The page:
Treatment of fat and fat body. It’s a show once again where we only give a voice to fat people if they agree to lose weight. And then there are shortcuts on the lives of fat people, a psy side of the counter. We present this as the must of care, while we are talking about a person who does not have a diploma and is writing a book to teach people to love themselves. I do not know what messianic delirium Karine Le Marchand prided herself on. I have nothing against surgery, I hope the people on this show will be happy. But there is a difference between what is shown in Operation Rebirthand the reality of fat people who have been operated on. On the screen nothing can be seen on the preoperative and postoperative follow-up. We do not know anything about pain, about food rehabilitation. Nor what it is like to leave the hospital with two-thirds of your stomach less. It will impact your whole life. We know that there are extremely serious complications with these surgeries and that 40% of people regain all or part of the weight lost within the following five years. An eating disorder does not occur. It’s in the head.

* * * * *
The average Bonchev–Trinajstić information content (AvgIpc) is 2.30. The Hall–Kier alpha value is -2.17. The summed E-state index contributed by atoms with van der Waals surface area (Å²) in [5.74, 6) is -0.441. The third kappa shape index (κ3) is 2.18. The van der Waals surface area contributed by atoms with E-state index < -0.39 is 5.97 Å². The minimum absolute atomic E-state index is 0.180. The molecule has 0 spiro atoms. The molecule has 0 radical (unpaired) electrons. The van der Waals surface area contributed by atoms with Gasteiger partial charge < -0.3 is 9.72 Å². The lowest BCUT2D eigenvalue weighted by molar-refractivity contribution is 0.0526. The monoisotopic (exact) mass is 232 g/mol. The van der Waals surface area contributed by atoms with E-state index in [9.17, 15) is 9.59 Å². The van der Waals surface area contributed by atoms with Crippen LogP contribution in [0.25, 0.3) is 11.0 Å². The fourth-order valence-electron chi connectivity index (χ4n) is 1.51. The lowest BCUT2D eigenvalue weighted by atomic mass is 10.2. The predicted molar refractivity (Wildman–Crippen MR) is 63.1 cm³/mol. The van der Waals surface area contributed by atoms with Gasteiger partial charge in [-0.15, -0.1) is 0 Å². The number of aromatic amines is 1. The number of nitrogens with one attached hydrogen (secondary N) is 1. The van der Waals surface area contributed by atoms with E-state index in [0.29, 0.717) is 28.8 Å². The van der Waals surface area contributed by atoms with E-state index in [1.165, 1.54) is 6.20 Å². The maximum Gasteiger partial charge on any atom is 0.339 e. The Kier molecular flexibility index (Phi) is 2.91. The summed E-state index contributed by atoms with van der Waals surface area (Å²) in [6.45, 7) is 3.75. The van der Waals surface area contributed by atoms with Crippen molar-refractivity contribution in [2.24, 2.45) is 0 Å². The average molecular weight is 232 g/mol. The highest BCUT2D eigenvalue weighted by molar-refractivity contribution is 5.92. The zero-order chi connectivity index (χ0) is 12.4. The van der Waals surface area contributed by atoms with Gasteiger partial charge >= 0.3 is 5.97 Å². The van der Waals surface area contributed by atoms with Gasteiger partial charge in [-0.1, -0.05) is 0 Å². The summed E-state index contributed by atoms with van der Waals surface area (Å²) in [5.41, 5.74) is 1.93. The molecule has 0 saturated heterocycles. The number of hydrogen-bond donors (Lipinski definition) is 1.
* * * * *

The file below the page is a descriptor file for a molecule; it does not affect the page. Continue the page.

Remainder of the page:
You have co-authored a book called “Fat is not a bad word”. Why do you think we should speak of “fat” people, rather than “overweight”, “round” or even “strong” people?
We suffered from circumlocutions around the size, and which refer to a kind of unattainable femininity: full of curves, voluptuous … I have never felt “voluptuous”, I am not a yogurt. We have been insulted a lot of “fat” but you can’t insult me fat, that’s what I am! When people in the street tell me “the fat one” I answer them “yes, it’s me, is there a problem? “We are committed to removing the stigma around this adjective. It’s a joke we often make with Eva: a big check, a big gift, it’s always nice! And “obesity” is a pathologizing term, which is also why it is not used. In addition, the calculation of BMI is called into question. We do not use the vocabulary of a doctor.